Tuesday, March 18, 2008

SQL Server Project (1)

Visual Studio 2005 provides a template for creating SQL Server Project, which you can create stored procedures, functions, triggers and more. When the project is deployed to a SQL server, all the SQL database objects defined in the project are created on the server. The project is a class library. Therefore, the assembly is also created on the SQL server database. All the database objects defined in the project are dependent on the assembly.

There are some articles on this issue on the web. The following are introduction ones good for beginners.

However, if you want to get into depth of real implementation for your business cases, you will encounter many issues and there are not any good resources available, at least I have not found out yet. I started to work on SQL server project from the idea to call .Net assembly classes from SQL server stored procedure. When I googled this topic. I found the above links. That's actually what I want to do. It looks very attractive. I jumped in the ocean and that has been quite good experience.

Any way, I found out many issues I have to resolve in order to create SQL database objects for real business cases. The links above give you very good start point and some very basic skills such as to create connection to SQL server, to get data, to execute SQL commands, to insert or to delete data, and to send result back to SQL server.

The cool thing of using .Net to create SQL database objects (stored procedure or SP, function and triggers) is that you can use the current context connection to a SQL server since the SP is running in the SQL server. Then you can execute almost any SQL commands. It is very fast. All of these can be done in .Net, for example, c#.

I tried to query data and to insert data with SQL database tables, and compared to the same simple SQL SP scripts as well. For a query of repeating 1000 times, the .Net SP is a little bit faster than the SQL scripts, 00:12:00 compared to 00:12:17. For the insert statement, the SQP scripts is faster than .Net SP, by a very little difference (just seconds for 1000 rows). However if you think in more perspective view, .Net objects are much more attractive than SQL scripts.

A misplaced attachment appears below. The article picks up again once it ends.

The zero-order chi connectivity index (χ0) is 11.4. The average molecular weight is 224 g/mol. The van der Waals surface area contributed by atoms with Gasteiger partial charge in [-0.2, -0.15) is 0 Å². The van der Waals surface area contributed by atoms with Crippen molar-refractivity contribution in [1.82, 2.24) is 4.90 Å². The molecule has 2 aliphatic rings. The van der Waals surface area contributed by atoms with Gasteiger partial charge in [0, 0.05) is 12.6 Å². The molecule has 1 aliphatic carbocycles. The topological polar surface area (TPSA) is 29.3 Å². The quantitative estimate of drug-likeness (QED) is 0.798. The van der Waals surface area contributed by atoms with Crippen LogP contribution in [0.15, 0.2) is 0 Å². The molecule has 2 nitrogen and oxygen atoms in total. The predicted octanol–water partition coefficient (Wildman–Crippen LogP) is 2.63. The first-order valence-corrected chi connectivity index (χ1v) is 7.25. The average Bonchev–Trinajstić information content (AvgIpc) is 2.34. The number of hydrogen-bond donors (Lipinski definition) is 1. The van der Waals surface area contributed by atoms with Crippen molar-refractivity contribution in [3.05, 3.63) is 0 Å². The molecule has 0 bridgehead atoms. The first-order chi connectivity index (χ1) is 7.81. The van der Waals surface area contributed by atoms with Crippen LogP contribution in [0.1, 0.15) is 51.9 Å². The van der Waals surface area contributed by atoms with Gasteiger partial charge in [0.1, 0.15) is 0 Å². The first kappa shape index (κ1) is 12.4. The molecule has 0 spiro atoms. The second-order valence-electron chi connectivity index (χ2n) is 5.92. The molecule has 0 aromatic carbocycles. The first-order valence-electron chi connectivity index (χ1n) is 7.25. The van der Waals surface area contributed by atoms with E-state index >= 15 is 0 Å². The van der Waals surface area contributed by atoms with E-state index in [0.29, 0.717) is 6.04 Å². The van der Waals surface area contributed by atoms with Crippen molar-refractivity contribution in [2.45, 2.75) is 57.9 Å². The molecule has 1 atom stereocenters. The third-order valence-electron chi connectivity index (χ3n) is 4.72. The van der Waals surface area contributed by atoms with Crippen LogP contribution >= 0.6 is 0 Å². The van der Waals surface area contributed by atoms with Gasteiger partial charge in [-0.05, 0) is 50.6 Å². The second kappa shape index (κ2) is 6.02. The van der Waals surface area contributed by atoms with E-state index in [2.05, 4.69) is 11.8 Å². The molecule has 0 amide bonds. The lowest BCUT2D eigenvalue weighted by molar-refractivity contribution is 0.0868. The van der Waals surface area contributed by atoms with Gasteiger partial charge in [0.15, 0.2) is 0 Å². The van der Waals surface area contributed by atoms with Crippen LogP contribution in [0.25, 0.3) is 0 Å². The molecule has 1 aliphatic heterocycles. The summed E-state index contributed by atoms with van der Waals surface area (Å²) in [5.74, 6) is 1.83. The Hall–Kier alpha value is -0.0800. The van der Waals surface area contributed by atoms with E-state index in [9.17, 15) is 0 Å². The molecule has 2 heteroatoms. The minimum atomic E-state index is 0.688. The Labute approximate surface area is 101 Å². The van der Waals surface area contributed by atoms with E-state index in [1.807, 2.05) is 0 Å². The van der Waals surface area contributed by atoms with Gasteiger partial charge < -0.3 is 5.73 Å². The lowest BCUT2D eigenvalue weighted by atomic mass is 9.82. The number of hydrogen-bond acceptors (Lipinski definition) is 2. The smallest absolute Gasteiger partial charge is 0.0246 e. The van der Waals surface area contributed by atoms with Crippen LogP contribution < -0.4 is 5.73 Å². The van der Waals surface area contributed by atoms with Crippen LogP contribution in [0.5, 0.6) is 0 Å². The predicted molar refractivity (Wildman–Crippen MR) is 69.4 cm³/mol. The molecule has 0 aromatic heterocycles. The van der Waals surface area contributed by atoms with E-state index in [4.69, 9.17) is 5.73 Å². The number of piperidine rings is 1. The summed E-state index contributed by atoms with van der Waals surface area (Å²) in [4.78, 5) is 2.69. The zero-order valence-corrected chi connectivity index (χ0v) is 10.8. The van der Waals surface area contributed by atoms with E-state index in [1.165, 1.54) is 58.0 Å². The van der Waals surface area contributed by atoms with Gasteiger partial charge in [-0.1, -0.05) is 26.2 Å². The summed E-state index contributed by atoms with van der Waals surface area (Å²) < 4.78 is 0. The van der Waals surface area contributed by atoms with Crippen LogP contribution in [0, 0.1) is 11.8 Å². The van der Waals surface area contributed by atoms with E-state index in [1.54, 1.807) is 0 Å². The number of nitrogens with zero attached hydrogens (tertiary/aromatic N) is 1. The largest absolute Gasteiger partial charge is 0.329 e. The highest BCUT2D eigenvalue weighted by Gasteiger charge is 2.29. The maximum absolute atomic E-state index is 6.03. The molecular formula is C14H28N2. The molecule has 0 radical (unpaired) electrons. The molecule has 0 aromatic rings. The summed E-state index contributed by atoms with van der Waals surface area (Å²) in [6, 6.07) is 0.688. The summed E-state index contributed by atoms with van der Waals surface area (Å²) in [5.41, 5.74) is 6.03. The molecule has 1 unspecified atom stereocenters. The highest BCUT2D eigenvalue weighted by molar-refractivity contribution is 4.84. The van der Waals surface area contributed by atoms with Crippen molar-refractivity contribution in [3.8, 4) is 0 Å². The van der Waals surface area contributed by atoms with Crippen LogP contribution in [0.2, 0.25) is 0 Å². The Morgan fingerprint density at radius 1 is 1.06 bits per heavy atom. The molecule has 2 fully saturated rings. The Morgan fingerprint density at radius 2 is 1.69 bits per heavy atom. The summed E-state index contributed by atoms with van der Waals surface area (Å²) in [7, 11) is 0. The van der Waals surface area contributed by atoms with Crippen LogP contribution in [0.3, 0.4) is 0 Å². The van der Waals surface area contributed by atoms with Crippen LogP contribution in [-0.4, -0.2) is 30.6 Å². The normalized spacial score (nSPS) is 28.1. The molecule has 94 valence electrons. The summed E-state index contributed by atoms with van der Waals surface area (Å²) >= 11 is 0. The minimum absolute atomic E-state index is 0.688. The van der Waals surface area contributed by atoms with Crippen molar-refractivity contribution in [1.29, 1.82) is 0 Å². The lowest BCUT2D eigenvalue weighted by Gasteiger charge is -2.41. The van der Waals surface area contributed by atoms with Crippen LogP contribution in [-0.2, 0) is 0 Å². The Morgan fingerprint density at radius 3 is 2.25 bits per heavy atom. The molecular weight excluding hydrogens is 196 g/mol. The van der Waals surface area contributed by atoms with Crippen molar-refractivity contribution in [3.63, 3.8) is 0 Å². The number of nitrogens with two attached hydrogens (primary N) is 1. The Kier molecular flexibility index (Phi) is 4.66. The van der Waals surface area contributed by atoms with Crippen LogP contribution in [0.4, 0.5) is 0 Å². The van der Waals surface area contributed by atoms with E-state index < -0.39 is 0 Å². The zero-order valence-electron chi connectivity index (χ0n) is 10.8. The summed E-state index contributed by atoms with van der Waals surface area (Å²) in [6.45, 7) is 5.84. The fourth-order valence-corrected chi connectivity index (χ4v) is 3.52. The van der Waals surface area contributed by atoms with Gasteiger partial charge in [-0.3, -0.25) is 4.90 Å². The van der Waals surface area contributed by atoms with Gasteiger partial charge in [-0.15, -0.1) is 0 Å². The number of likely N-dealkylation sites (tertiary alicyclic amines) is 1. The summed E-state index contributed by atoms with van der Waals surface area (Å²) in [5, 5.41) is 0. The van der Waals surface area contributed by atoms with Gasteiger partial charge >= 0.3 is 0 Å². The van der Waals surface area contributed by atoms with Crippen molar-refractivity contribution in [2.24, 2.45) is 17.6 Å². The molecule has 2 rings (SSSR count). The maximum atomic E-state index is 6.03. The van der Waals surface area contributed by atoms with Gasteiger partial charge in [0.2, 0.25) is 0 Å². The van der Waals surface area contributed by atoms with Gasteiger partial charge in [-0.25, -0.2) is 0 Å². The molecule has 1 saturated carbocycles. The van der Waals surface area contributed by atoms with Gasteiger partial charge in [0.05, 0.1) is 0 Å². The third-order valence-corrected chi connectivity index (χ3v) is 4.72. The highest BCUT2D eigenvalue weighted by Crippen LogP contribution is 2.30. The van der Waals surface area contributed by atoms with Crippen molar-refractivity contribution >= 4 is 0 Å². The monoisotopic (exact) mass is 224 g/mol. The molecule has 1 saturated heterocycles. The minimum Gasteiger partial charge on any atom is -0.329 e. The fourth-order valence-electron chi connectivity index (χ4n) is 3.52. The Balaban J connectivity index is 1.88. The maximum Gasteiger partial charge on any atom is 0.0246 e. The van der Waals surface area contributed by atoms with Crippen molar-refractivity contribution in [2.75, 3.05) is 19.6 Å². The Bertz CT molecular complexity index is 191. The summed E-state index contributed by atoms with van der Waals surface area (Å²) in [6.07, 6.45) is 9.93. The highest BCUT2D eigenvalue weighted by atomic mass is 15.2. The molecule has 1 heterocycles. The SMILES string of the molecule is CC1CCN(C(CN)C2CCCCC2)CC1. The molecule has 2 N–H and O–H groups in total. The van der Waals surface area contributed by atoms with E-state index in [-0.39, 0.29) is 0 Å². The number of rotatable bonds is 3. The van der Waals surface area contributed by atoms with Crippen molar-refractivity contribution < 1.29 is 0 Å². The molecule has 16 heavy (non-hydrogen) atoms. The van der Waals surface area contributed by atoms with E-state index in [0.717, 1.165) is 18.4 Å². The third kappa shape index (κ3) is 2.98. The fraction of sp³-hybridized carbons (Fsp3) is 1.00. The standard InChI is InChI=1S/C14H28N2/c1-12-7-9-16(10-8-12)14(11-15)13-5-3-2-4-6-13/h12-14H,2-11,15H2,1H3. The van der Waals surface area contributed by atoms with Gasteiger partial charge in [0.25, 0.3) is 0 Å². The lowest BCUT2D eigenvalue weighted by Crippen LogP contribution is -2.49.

• .Net SQL Sever Project is very similar to PL/SQL's package. You can deploy only the SPs you want to expose, for example, and to hide all the other classes or related methods data in the library. While SQL SP scripts are public only. If you write several SPs and they have dependent relationship, you cannot hide the dependent SPs in a SQL server database. I wrote a calculation SP. Then I separate many codes to other SPs and user defined functions. As a result, the calculation SP is dependent on several other SPs and functions. Those dependent SPs and Function are not supposed to be used for public directly, but I have no way to hide them. This makes the management and usage of SPs and functions very difficult.

  • .Net SQL Server Project separates source codes from SQL Server. What you have to do is to deploy your assembly and dependent assemblies to a SQL Server Database. All the assemblies, SPs and functions are in binary forms. This avoids other people to change them directly. All the source codes can be saved in a source code repository such as SVN.

  • Since .Net SQL Server Project is written in .Net managed codes such as C#, the performance of SPs could be improved. For example, in SQL scripts, there are very limited way to cache data. One way I found to share a group of data between SPs is to use temporary table. I read some articles on this technique. It is not recommended by many people. A temporary table is created in local hard disk. If you constantly access to it such as querying, deleting and saving to the table, your script's performance would be affected. However, in a .Net project, you can easily cache data in memory. For some small amount of data, which will be used constantly during the process, I can run one query to get the data and save them in cache as a class object. Then it can be used by other classes. You don't need to do query again or read from a temporary table. That's a great improvement in terms of performance since less query is needed.

  • By using .Net Server Project, some of existing libraries can be reused. Those reused resources are hidden in assembly form or referenced to, so you can improve or update those resources without changing the public interface of deployed SPs. However, those dependent resources or library assembly files if referenced have to be registered on the SQL server database. I'll continue to discuss on this issue in later articles.

  • The .Net Server Project should provide very simple interface for deploying SQL server database objects such as SPs, Functions and Triggers. Those codes should contain SQL server related classes and objects. All the other business logic, services, and resources should be in another assembly files. In this way, the same codes can be reused in other projects such as Windows applications, console applications, and generic libraries.

I have mentioned so many advantages about SQL Server Project. However, when you get your hands dirty or do it for a real business case, you may find out it's not so easy as you do in other .Net projects. There is a difference how these assemblies are used or executed in a SQL server database or just an application in Windows. There are many issues to be resolved as well before you can fully take the advantages of .Net. For example, you may find out that there are very little references available you can add to your project at the first time. How can you reuse your libraries, third party libraries, even many other Microsoft libraries? That's the next topic for this series.